Ruby fs watcher?

Hi,

I wrote a script processing some files in a directory: each time there
is a new file in a given directory, I do something. So, my problem here
is to know when a new file arrived in the dir.
What I do now is to try to open the file in exclusive mode and do not
process the file if it fails, but polling just kills the cpu.

I am wondering if somebody could explain me an elegant notification
solution?

Thank you,
Jean-Etienne

On 10/26/06, Jean-Etienne D. [email protected] wrote:

This is fairly operating-system specific. Which one are you using?

On 10/26/06, Jean-Etienne D. [email protected] wrote:

Take a look at Ara’s dirwatch solution. Does exactly what you want.

http://raa.ruby-lang.org/project/dirwatch/

Blessings,
TwP

yes, unfortunately I am on windows

On Fri, Oct 27, 2006 at 03:10:42AM +0900, Jean-Etienne D. wrote:

Hi,

I wrote a script processing some files in a directory: each time there
is a new file in a given directory, I do something. So, my problem here
is to know when a new file arrived in the dir.
What I do now is to try to open the file in exclusive mode and do not
process the file if it fails, but polling just kills the cpu.

I am wondering if somebody could explain me an elegant notification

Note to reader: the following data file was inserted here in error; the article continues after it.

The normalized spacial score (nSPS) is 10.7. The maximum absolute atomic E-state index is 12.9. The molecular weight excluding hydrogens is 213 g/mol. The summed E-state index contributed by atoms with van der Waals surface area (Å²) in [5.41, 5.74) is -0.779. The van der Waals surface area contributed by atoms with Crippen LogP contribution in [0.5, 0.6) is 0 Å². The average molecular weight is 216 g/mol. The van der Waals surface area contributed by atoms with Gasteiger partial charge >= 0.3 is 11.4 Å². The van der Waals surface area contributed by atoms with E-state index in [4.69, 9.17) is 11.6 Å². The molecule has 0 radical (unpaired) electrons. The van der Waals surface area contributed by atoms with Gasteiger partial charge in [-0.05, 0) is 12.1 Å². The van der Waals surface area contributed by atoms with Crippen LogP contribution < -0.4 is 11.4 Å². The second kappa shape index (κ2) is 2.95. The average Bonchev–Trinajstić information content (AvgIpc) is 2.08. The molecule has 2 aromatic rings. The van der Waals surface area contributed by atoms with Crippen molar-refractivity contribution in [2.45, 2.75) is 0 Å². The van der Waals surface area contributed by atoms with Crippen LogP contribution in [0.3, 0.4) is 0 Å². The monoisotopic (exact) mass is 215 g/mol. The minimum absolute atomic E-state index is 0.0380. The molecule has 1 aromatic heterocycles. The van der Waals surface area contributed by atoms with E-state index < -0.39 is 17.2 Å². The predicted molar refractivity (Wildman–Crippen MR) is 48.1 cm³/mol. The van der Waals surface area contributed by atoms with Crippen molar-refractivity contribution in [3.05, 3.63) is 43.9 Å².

solution?

If you’re using Linux, you can use dnotify (and the newer ‘anotify’
where applicable). I have no idea how Windows would handle such a
thing, if at all.

– Thomas A.

On Fri, 27 Oct 2006, Jean-Etienne D. wrote:

Thank you,
Jean-Etienne

http://codeforpeople.com/lib/ruby/dirwatch/
http://codeforpeople.com/lib/ruby/dirwatch/dirwatch-0.9.0/README

-a

Thomas A. wrote:

solution?

If you’re using Linux, you can use dnotify (and the newer ‘anotify’
where applicable). I have no idea how Windows would handle such a
thing, if at all.

– Thomas A.


“Wanting to feel; to know what is real. Living is a lie.” – Purpoise
Song, by The Monkees.

You’d used WMI in Windows, potentially through the WIN32OLE library, to
monitor for file events. The FileSystemWatcher class in .NET is just a
wrapper around this functionality.

Jean-Etienne D. wrote:

Hi,

I wrote a script processing some files in a directory: each time there
is a new file in a given directory, I do something. So, my problem here
is to know when a new file arrived in the dir.
What I do now is to try to open the file in exclusive mode and do not
process the file if it fails, but polling just kills the cpu.

This problem is easily solved, and in a portable way. You create a list
of
the files and their modification times, then sleep for some interval,
then
wake up and compare the stored modification times with the new ones,
also
test for any new files. Take action on any new or modified files. Maybe
25
lines of Ruby code.

Be sure to sleep for an interval between tests, otherwise your script
will
hog the processor.

On Fri, 27 Oct 2006, Paul L. wrote:

This problem is easily solved, and in a portable way. You create a list of
the files and their modification times, then sleep for some interval, then
wake up and compare the stored modification times with the new ones, also
test for any new files. Take action on any new or modified files. Maybe 25
lines of Ruby code.

you’d think - until your script stops, restarts, and you re-fire actions
for
all previous actions. if your action happens to have been something
like

system “something_which_should_only_happen_for_new_files #{ file }”

you’re screwed. that approach is simply not that much more durable that